Limits...
The Arabidopsis minE mutation causes new plastid and FtsZ1 localization phenotypes in the leaf epidermis.

Fujiwara MT, Kojo KH, Kazama Y, Sasaki S, Abe T, Itoh RD - Front Plant Sci (2015)

Bottom Line: Plastids in the leaf epidermal cells of plants are regarded as immature chloroplasts that, like mesophyll chloroplasts, undergo binary fission.In atminE1, the size and shape of epidermal plastids varied widely, which contrasts with the plastid phenotype observed in atminE1 mesophyll cells.Observation of an atminE1 transgenic line harboring an AtMinE1 promoter::AtMinE1-yellow fluorescent protein fusion gene confirmed the expression and plastidic localization of AtMinE1 in the leaf epidermis.

View Article: PubMed Central - PubMed

Affiliation: RIKEN Nishina Center Saitama, Japan ; Graduate School of Science and Technology, Sophia University Tokyo, Japan.

ABSTRACT
Plastids in the leaf epidermal cells of plants are regarded as immature chloroplasts that, like mesophyll chloroplasts, undergo binary fission. While mesophyll chloroplasts have generally been used to study plastid division, recent studies have suggested the presence of tissue- or plastid type-dependent regulation of plastid division. Here, we report the detailed morphology of plastids and their stromules, and the intraplastidic localization of the chloroplast division-related protein AtFtsZ1-1, in the leaf epidermis of an Arabidopsis mutant that harbors a mutation in the chloroplast division site determinant gene AtMinE1. In atminE1, the size and shape of epidermal plastids varied widely, which contrasts with the plastid phenotype observed in atminE1 mesophyll cells. In particular, atminE1 epidermal plastids occasionally displayed grape-like morphology, a novel phenotype induced by a plastid division mutation. Observation of an atminE1 transgenic line harboring an AtMinE1 promoter::AtMinE1-yellow fluorescent protein fusion gene confirmed the expression and plastidic localization of AtMinE1 in the leaf epidermis. Further examination revealed that constriction of plastids and stromules mediated by the FtsZ1 ring contributed to the plastid pleomorphism in the atminE1 epidermis. These results illustrate that a single plastid division mutation can have dramatic consequences for epidermal plastid morphology, thereby implying that plastid division and morphogenesis are differentially regulated in epidermal and mesophyll plastids.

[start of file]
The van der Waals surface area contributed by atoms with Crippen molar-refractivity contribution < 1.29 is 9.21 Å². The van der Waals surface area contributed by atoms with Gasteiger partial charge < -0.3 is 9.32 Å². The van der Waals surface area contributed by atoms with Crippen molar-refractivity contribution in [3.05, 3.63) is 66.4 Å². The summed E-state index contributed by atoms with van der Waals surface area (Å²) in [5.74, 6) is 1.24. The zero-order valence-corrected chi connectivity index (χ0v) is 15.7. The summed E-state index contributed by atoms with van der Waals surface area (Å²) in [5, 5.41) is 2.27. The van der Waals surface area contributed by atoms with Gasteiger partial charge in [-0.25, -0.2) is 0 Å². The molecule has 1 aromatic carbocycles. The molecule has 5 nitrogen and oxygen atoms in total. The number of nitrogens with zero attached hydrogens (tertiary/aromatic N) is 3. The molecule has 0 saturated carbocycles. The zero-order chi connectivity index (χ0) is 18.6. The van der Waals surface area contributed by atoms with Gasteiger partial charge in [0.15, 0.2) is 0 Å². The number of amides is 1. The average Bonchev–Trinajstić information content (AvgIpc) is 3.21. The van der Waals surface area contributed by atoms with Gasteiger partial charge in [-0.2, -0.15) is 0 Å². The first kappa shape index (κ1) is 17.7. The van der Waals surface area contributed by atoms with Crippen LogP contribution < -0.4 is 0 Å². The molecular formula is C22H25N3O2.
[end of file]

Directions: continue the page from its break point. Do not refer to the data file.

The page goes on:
No MeSH data available.


Related in: MedlinePlus

Various types of plastid morphology and distribution patterns in leaf epidermis of atminE1. (A–H) Images of CFP-labeled plastids in leaf petiole epidermis of 2- or 3-week-old atminE1 seedlings. DIC and chlorophyll fluorescence (Chl magenta-colored) images are also shown. Asterisks indicate plastids with chlorophyll signals only within cells, while double arrowheads indicate cell nuclei. Single arrowheads and boxes represent plastid bulges associated with plastid bodies or stromules and their activated regions, respectively. Inset in (D) is a CFP image of a chlorophyll-positive plastid pair taken using a shorter exposure time. Bars = 10 μm (white) and 100 μm (black). (I) Measurement of plastid morphologies in WT and atminE1. Phenotypes of epidermal plastids in 2-week-old seedlings were classified into three groups, ‘single plastid’, ‘network’ and ‘grape-like’. The former group was further examined with respect to total plastid length. Plastid length was defined as the length of the longest line passing over the plastid area. Since the borders between plastid bodies and stromules were often unclear in atminE1, the plastid length includes the area of stromules (for both WT and atminE1 samples).
© Copyright Policy
Related In: Results  -  Collection

License
getmorefigures.php?uid=PMC4593956&req=5